Scientific analysis of archived data and model-simulated precipitation fields show that there is some increase in extreme rainfall events of high intensity and short duration rainfall in the last 50 years or so, according to Sushil Kumar Dash, head of the Centre for Atmospheric Sciences at IIT Delhi. “Such incidents are also likely to occur more in the future. These extreme rainfall incidents will most probably increase the chances of more flash floods and urban flooding in India,” he says.

Dash says atmospheric warming has impact on snow melting. The water level of the three most important rivers of India may remain higher in summer due to increased snow melting and this might lead to more flooding, he adds.

Science versus policy

But dependence on scientific studies to steer policy in South Asia is virtually nil, says Mashfiqus Salehin, a professor at the Institute of Water and Flood Management (IWFM) in Dhaka-based Bangladesh University of Engineering and Technology. “We have extremely ill planned, ad-hoc and temporary flood control projects — thousands of kilometres of embankments get breached every year.” Bangladesh’s mighty braided river Jamuna has close to 13,000 hectares of embankments, which are breached regularly due to increase in extreme flood events in recent times.

Salehin says 68 per cent of the Ganga-Bramhaputra-Meghna basin lies in Assam, West Bengal, Bihar and Uttar Pradesh states of India. The Ganges has a very high damage potential, especially in Uttar Pradesh and Bihar, he cautions.

Assam’s Bramhaputra valley represents one of the most acutely hazard-prone regions in India having a total flood-prone area of 3.2 mega hectares. It is time the flood-prone countries in south Asia learnt from flood management experience and basin level integration from one another. “For instance, Bangladesh needs knowledge on the effect of hydel projects in India and China since those very rivers come to this country. But sadly, there’s no clarity on trans-boundary water cooperation between the countries,” Salehin points out.

He cites the example of the barrages over river Teesta constructed on either side of the Indo-Bangladesh border without bilateral consultation. The joint river commission between India and Bangladesh has also not been very conclusive in its long years of discourse, he points out.

In fact, in 2008, the Indo-Bangladesh Joint River Commission had rued the lack of information between the two countries and poor availability of rainfall data across borders, says Istiak Sobhan, Programme Coordinator of the IUCN Bangladesh country office. “Ironically, India and Bangladesh rely more on US satellite maps for flood impact assessment rather than data from one another,” he points out. Flood forecasting, therefore, becomes very problematic for Bangladesh since real time data from upstream Meghalaya and Assam is not available, especially during flash floods.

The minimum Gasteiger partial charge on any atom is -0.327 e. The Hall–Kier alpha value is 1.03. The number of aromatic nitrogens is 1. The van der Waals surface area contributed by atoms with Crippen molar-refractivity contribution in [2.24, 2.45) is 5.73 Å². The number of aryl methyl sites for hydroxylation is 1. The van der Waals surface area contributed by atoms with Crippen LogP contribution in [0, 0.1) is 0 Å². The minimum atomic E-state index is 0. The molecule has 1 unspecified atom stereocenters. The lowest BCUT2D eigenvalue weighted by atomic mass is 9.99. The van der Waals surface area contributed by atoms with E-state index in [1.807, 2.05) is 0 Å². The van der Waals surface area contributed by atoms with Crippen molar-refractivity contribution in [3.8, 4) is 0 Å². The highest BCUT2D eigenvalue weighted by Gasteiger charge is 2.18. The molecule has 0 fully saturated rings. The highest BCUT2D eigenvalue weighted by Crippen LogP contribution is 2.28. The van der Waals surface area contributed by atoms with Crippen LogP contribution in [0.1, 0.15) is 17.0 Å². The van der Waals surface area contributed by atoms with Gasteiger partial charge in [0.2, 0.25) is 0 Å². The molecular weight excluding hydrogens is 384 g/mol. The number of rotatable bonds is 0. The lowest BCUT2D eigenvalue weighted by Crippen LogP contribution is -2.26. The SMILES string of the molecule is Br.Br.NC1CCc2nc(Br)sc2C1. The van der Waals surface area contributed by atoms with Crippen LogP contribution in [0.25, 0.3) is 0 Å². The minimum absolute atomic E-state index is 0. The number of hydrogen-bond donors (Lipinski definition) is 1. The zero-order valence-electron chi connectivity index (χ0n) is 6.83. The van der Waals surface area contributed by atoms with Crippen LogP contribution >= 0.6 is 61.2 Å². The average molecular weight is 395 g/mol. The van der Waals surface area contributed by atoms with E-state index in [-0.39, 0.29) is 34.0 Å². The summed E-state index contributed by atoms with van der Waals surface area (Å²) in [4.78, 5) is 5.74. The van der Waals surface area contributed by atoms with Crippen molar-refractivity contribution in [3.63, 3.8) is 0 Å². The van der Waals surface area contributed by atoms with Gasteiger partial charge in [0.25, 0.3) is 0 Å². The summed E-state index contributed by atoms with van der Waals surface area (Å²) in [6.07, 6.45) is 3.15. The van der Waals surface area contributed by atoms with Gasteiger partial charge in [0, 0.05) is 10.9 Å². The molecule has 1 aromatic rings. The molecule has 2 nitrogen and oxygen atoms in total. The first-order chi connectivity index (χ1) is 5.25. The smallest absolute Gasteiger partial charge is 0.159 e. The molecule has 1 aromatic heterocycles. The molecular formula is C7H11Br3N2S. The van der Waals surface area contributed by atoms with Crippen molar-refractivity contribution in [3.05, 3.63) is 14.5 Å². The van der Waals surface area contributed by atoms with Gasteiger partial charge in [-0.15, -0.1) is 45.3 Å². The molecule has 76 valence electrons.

Sobhan says hydrogeological changes along this stretch also determine the flood intensity and frequency but data on this is also largely insufficient.

Power play and water politics

The heightened risk of flooding in south Asia can only be tackled if countries press for a common south Asia charter on water, something like the SAARC charter of democracy, says Imtiaz Ahmed, professor of international relations at the University of Dhaka. “The issue across south Asia is that it is very easy to be a nationalist but very difficult to be a south Asian,” he points out. Ahmed says water politics has traditionally been governed by territoriality, colonised ‘developmentality’ and a nationalised identity of water.

“That is not going to work in favour of nations in the new paradigm that predicts worse flooding scenario in south Asia,” Ahmed says.

Rohan D’souza, an assistant professor at Delhi-based Jawaharlal Nehru University’s Centre for Studies in Science Policy says in South Asia, flood control has traditionally been given ‘structural engineering’ responses, such as large dams and embankments. “The belief was that a river’s flow could either be stored in huge reservoirs or kept firmly contained within its channel by having the banks walled on both sides.” This approach has been replaced in recent years by flood management policies that involve tactical retreats from the river bed to some structural engineering efforts that can contain the river.

Analysing the subcontinent’s vulnerability, he says South Asia lives with the dramatic changes brought about by its many colonial hydraulic legacies. “Throughout the latter half of the 20th century, flood control has often been the immediate and central response of the governments to recurring floods. The long history and the complex collection of practices for flood utilization — be it in the form of cropping strategies, unique plant varieties and even prudent location strategies — has been forgotten and deleted from the memory of official water management policies,” he rues.

D’souza echoes Ahmed’s demand for a regional water charter. “I entirely subscribe to the idea of a south Asia water charter. It is the need of the hour.”


    1. Hirabayashi, Y. et al. Global flood risk under climate change. Nat. Climate Change. (2013) doi: 10.1038/NCLIMATE1911